Manchin Makes Rare Move by Crossing the Political Aisle to Endorse Collins for Re-Election in 2020

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In a rare bipartisan move on Thursday, Sen. Joe Manchin (D-W.Va.) broke with his party and crossed the aisle to endorse his colleague, Sen. Susan Collins (R-Maine), for re-election in 2020, The Hill reported.

While filming a segment for the C-SPAN program “Newsmakers,” Manchin announced that he would be supporting Collins in her re-election efforts, breaking from his party in a divisive Senate.

Manchin went so far as to offer to campaign for Collins in her bid for re-election as well. Collins has not formally announced her intention to run for re-election as of yet, although it is expected that she will.

Jonathan Ernst/Reuters

The odd move is a departure from the increasingly contentious Senate but makes sense for the two senators, as they have worked together in the past and are known for breaking with their parties on some issues.

Collins is considered a target by the Democrats in their efforts to retake control of the Senate, due in part to her support for the confirmation of Supreme Court Justice Brett Kavanaugh in 2018.

The Maine senator delivered a speech before Kavanaugh’s confirmation detailing the reasons for her support, ending the speech by saying:

“Mr. President, we’ve heard a lot of charges and counter charges about Judge Kavanaugh. But as those who have known him best have attested, he has been an exemplary public servant, judge, teacher, coach, husband, and father.

Despite the turbulent, bitter fight surrounding his nomination, my fervent hope is that Brett Kavanaugh will work to lessen the divisions in the Supreme Court so that we have far fewer 5-4 decisions and so that public confidence in our Judiciary and our highest court is restored.”

Manchin also supported Kavanaugh’s confirmation, bucking his party as the only Democratic senator to do so.

Collins is one of two female Republican senators currently serving. The other, Sen. Lisa Murkowski (R-Alaska), opposed Kavanaugh’s nomination but withdrew her vote.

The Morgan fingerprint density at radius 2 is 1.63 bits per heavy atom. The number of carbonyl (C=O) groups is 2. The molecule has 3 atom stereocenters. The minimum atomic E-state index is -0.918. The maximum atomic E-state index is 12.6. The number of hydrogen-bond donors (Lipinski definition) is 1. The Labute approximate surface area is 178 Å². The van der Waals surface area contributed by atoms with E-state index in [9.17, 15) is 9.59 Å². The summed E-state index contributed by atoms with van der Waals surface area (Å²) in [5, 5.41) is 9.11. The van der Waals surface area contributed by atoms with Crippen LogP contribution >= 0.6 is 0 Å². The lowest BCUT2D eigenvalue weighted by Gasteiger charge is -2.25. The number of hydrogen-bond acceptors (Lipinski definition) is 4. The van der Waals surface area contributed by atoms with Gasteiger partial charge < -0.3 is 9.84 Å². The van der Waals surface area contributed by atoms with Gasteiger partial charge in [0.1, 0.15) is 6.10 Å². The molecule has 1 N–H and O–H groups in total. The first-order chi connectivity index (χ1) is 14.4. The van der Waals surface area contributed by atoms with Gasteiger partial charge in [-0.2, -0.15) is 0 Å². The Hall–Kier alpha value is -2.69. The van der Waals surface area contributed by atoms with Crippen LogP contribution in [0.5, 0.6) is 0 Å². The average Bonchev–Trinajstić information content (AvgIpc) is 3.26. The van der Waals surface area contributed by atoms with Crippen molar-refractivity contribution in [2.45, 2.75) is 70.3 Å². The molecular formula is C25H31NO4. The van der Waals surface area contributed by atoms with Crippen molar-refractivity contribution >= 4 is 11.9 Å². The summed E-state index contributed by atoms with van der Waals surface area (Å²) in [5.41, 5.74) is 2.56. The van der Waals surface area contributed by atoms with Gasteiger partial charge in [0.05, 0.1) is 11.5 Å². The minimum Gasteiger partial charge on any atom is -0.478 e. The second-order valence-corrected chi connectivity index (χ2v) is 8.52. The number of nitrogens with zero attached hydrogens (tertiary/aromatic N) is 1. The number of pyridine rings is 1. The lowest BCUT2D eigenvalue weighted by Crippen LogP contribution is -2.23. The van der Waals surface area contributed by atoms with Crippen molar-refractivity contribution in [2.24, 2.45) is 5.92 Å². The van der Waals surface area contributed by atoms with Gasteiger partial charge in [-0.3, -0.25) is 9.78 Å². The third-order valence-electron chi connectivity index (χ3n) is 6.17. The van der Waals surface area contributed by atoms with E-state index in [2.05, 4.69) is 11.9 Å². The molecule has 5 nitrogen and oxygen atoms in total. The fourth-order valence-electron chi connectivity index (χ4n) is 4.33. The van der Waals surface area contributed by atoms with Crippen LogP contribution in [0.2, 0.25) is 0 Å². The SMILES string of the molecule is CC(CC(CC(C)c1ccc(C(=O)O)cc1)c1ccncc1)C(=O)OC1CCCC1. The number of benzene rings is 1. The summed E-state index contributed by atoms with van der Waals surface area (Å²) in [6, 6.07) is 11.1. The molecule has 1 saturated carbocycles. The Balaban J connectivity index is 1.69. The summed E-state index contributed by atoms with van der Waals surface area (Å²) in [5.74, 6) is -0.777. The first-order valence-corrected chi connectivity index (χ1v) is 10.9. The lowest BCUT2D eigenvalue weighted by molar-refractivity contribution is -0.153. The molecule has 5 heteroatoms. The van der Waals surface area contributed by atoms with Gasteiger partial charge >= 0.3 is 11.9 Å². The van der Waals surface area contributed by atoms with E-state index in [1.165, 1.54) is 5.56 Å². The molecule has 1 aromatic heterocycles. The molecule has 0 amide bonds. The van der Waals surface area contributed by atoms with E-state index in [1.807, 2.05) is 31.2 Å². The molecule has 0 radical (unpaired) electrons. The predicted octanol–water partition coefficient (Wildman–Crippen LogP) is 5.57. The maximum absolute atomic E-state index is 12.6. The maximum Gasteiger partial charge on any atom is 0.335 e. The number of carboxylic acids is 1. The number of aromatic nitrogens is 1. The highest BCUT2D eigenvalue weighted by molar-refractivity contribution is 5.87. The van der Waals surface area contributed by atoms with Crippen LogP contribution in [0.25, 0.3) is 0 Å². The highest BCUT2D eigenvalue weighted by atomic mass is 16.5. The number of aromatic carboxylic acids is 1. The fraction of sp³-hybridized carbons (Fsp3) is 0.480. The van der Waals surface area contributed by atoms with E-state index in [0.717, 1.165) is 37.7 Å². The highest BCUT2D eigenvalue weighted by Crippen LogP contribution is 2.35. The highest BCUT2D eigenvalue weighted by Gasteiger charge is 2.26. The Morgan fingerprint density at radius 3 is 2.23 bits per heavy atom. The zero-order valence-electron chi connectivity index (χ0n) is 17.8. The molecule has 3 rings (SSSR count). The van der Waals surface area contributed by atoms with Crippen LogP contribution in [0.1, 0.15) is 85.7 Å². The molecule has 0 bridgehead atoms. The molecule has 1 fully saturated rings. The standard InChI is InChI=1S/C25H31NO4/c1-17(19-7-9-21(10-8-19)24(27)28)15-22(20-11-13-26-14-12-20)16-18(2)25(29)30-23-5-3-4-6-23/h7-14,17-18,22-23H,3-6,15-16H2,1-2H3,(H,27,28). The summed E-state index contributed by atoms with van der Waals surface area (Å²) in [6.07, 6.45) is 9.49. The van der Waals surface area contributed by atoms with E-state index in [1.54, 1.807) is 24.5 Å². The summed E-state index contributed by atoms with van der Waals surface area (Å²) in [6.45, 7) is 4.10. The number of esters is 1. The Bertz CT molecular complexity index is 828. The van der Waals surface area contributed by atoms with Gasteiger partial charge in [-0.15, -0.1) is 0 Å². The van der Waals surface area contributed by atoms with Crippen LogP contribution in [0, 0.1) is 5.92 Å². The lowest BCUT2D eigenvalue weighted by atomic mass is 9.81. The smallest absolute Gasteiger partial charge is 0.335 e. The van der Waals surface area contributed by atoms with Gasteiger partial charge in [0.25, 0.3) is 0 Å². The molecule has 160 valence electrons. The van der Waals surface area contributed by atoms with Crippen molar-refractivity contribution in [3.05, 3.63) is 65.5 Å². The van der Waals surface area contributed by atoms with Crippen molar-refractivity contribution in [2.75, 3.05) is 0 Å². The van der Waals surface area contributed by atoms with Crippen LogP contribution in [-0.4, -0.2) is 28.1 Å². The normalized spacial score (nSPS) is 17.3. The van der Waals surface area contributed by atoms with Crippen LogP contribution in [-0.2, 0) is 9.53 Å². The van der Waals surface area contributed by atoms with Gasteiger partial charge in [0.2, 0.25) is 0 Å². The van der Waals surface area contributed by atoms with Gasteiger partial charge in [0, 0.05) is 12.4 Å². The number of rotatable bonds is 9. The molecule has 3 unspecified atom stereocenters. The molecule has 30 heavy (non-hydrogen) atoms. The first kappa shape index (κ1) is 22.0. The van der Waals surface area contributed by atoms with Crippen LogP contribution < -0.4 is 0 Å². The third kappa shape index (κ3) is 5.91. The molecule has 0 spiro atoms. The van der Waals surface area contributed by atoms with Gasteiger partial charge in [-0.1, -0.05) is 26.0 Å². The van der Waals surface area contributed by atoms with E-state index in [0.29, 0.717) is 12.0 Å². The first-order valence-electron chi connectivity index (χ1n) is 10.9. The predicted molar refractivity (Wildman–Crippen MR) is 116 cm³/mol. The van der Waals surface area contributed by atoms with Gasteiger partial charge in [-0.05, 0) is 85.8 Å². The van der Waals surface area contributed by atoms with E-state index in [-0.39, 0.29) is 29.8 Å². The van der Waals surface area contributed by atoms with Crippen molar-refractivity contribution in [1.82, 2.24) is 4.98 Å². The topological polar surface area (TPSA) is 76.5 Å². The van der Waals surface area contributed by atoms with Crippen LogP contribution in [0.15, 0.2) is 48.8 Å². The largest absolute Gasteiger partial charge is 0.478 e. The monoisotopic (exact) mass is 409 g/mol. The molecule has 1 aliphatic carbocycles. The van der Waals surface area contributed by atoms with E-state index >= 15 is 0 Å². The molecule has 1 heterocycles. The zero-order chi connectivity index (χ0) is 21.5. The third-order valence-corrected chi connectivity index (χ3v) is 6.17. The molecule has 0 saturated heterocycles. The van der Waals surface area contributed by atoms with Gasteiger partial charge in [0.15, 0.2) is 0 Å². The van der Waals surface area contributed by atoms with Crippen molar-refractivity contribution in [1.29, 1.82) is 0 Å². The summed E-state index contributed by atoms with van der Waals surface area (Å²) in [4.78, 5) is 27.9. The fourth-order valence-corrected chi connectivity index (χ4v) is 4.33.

Manchin’s interview will air Friday at 10 p.m. ET and again Sunday at 10 a.m. ET.

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Screwtape
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Screwtape

Manchin and Collins, as centrists, can at least show bipartisan respect and support for one another. It’s a shame that such behavior makes them an endangered species.

Phyllis Softa
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Phyllis Softa

Not seeing how Manchin is endangered since he won a 2nd 6 yrs term in 2018. Endorsing Sen Collins would not be considered a negative with his WV constituents. The 2 Senators vote together more often than not. They both voted for Kavanaugh and they both voted against the R’s… Read more »

Screwtape
Member
Screwtape

I was referring to their bipartisanship and mutual cooperation.

Phyllis Softa
Member
Phyllis Softa

If you support bipartisanship and mutual cooperation, why do you criticize any R that demonstrates it? RINO, ring any bells?

General Confusion
Member
General Confusion

Manchin is one confused DINO.

Phyllis Softa
Member
Phyllis Softa

Joe votes quite often with Sen Collins. They work together on Obamacare and other issues. They voted for and against the same Cabinet confirmations, Kavanaugh & Gorsuch confirmations, and Obamacare repeal. The endorsement was probably the least surprising thing reported today.

General Confusion
Member
General Confusion

Endorsing her BEFORE she even declares is just nuts. I don’t care how sympatico they are.

Phyllis Softa
Member
Phyllis Softa

How was he going to show his WV constituents how bipartisan he is if he waits to see if she actually runs? She might not.

General Confusion
Member
General Confusion

He could wait for someone else to declare and then show his bipartisanship, if necessary. This kind of bipartisanship is totally unnecessary, though. Policy bipartisanship can make sense sometimes.

Phyllis Softa
Member
Phyllis Softa

Have you spent much time in WV?

General Confusion
Member
General Confusion

It makes no difference to what he did. With all of the confusing craziness going on in this country, even within the main parties, it is ludicrous to endorse a politician from a different party. If you want bipartisanship, do it with policy not party.

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